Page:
Let me begin with a story. I kind of think it dates from some time in the middle seventies. I was invited to take part in a panel discussion in Lexington, KY at the university there on the topic of The Political Responsibility of Intellectuals, or something of that sort. The affair was sponsored by the National Endowment of the Humanities [I think] and was explicitly aimed not at an academic audience but at the general public. My fellow panelists were a pair of rather distinguished scholars: Sam Weber, an extremely raffiné UMass Comp Lit professor, and Berkeley’s Martin Jay, the author of a first rate book on the Frankfurt School. I took the assignment seriously, and talked about the political responsibility of intellectuals. Weber gave an incomprehensible talk on Heidegger’s essay on technology and Jay gave a comprehensible but utterly irrelevant talk on images of vision and mirrors in nineteenth century French writings [pretty obviously cobbled together from what he was then working on.] As the discussion developed, Weber and Jay made numerous references to Marx and other left intellectuals, presenting themselves as dyed in the wool lefties. Somewhat miffed at having been so thoroughly upstaged, I asked them both at one point where they, as left intellectuals, stood on the subject of faculty unionization. They stuttered and hesitated, hemmed and hawed, and managed to avoid taking a position. If their feet had been any more made of clay, I could have conducted a pottery workshop.
As you all know, I have been flying up to New York from North Carolina every Tuesday to co-teach a course at Columbia on Mystifications of Social Reality. You may not have noticed that at the present time, the Columbia graduate student TAs have organized and have been trying unsuccessfully to get the university to enter into negotiations with them to bargain for a contract. The students are associated with the UAW and have actually won their appeal to the NLRB [I hope I have this right] but the Columbia administration has dug in its heels and is refusing to bargain. The grad students, who teach most of the sections in Columbia’s famous General Education program [which Columbia routinely touts when it is raising money from its alums], have called a strike for the week before final exams. It turns out that one of the students in my course is a leader of the student union, and he has asked both me and my co-teacher Todd Gitlin to take part in a panel discussion on the subject two and a half weeks from now. Needless to say, I jumped at the chance.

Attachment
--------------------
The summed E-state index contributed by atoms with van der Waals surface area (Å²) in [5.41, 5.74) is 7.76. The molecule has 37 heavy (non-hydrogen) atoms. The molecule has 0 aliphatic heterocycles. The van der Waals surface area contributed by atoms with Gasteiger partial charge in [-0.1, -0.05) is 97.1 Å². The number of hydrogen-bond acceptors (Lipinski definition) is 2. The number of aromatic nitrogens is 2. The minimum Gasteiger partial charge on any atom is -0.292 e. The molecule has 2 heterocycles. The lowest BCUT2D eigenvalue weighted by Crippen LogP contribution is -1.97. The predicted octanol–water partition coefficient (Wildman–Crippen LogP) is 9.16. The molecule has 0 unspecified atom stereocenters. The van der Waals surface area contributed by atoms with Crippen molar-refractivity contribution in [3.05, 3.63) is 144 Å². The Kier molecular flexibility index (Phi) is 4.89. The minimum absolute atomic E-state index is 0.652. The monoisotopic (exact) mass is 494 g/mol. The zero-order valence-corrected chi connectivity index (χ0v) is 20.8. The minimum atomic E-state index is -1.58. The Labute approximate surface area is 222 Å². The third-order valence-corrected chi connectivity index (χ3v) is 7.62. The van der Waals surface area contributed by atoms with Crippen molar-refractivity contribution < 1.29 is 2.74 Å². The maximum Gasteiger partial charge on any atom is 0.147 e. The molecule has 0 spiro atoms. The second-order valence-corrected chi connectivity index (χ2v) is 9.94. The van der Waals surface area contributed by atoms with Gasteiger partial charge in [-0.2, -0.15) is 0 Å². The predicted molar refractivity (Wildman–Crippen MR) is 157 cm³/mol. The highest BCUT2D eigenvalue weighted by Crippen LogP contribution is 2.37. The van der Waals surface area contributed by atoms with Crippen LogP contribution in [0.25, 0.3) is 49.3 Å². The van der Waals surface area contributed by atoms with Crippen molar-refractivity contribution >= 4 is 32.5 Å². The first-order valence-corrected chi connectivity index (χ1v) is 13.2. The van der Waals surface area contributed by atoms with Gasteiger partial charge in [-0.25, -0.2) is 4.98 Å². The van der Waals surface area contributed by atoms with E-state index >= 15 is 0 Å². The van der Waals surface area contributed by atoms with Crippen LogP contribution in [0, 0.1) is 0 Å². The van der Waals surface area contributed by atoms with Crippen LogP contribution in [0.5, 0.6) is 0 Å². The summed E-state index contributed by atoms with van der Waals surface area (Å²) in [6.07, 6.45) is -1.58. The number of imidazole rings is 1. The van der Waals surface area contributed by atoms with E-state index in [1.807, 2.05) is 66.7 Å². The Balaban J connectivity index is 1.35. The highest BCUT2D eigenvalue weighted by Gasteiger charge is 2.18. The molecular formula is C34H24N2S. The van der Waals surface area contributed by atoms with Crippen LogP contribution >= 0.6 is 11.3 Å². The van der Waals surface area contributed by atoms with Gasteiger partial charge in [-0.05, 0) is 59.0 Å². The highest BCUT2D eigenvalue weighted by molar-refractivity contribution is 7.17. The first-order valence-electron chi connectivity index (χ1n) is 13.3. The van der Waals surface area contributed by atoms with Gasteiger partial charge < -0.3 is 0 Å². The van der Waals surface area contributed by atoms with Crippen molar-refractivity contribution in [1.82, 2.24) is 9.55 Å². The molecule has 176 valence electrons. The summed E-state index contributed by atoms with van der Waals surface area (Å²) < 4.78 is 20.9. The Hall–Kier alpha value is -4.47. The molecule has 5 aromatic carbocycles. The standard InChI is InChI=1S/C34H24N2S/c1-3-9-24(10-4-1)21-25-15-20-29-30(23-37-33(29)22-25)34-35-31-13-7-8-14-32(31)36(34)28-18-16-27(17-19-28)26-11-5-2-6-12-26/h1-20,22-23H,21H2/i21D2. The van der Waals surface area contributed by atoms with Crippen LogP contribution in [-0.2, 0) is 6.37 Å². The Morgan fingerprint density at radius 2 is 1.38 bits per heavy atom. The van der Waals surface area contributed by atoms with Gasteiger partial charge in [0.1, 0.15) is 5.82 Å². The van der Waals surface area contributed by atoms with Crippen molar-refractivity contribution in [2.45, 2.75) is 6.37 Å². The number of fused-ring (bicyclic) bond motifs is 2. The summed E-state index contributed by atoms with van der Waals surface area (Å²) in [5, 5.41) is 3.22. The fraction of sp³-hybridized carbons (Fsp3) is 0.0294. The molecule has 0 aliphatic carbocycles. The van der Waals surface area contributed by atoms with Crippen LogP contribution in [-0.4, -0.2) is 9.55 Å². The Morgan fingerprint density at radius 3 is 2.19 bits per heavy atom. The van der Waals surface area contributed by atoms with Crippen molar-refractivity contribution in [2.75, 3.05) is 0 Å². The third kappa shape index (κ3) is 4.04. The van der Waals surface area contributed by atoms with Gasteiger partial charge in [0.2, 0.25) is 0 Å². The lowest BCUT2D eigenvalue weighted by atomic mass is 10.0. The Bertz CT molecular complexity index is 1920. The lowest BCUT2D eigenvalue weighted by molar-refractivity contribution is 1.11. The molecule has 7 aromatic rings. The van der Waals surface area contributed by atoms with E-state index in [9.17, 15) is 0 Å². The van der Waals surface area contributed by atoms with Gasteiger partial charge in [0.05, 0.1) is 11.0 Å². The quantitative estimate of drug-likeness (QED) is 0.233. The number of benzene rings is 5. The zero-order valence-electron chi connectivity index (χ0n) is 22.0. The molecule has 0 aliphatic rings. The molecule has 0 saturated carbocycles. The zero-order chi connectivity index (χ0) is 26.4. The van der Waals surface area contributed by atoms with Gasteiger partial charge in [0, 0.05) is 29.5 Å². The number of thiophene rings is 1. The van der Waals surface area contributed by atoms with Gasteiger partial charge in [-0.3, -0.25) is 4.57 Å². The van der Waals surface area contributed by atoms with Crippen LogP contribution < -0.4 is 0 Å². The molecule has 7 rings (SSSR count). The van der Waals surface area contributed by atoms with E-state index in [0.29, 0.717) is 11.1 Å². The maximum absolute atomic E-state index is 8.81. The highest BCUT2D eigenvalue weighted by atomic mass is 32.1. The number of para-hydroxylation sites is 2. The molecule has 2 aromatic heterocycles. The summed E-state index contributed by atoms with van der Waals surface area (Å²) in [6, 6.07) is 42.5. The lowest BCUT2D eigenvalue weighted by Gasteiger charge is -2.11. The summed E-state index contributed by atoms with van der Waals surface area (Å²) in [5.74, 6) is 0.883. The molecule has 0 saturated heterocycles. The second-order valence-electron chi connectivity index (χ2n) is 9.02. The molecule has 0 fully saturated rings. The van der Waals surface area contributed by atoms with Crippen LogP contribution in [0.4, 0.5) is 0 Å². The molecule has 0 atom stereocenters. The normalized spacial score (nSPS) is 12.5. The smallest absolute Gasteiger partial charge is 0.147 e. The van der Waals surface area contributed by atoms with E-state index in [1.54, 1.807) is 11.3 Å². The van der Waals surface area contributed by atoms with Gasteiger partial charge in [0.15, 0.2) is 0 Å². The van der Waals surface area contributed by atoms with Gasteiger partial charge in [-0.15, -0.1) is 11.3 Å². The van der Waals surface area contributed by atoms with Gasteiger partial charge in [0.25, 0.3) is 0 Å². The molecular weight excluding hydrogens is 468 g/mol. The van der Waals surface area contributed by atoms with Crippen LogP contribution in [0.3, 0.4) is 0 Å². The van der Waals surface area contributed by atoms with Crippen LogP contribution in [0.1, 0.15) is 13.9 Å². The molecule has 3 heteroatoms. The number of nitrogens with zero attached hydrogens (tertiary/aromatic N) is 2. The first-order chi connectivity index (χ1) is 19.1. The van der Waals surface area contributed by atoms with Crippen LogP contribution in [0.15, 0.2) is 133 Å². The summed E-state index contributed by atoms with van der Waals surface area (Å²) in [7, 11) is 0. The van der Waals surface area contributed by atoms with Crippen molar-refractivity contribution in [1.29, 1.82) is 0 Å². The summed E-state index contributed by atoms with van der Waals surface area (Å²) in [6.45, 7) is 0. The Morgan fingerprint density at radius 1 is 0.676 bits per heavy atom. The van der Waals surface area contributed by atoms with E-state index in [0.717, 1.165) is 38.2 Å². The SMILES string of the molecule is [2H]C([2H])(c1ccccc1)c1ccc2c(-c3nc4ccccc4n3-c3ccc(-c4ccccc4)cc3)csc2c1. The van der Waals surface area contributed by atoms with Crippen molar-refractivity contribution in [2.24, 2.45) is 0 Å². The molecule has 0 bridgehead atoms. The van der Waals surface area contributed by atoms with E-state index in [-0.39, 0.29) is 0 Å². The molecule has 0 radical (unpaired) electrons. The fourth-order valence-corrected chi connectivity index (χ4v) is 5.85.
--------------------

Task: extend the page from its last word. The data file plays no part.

I have some personal experience with the subject, because in 1977, the faculty at UMass unionized, and in 1990 the grad students did so as well. Faculty, especially at elite universities, tend to express worries that grad student unionization would destroy the delicate and exquisitely fragile mentoring relationship between them and their doctoral students, a relationship that they like to describe as the most rewarding part of the university teaching experience. Now, for my first 19 years at UMass I mentored grad students who were not unionized, and for the next eighteen years I mentored grad students who were. I can report that there was not the slightest difference for me between the two experiences. But there was quite a lot of difference for the grad students, who successfully bargained for guaranteed tuition, academic fee, and health care fee waivers, family leave time, and even -- although UMass was dirt poor -- pay raises.
I will let you know how the panel discussion turns out.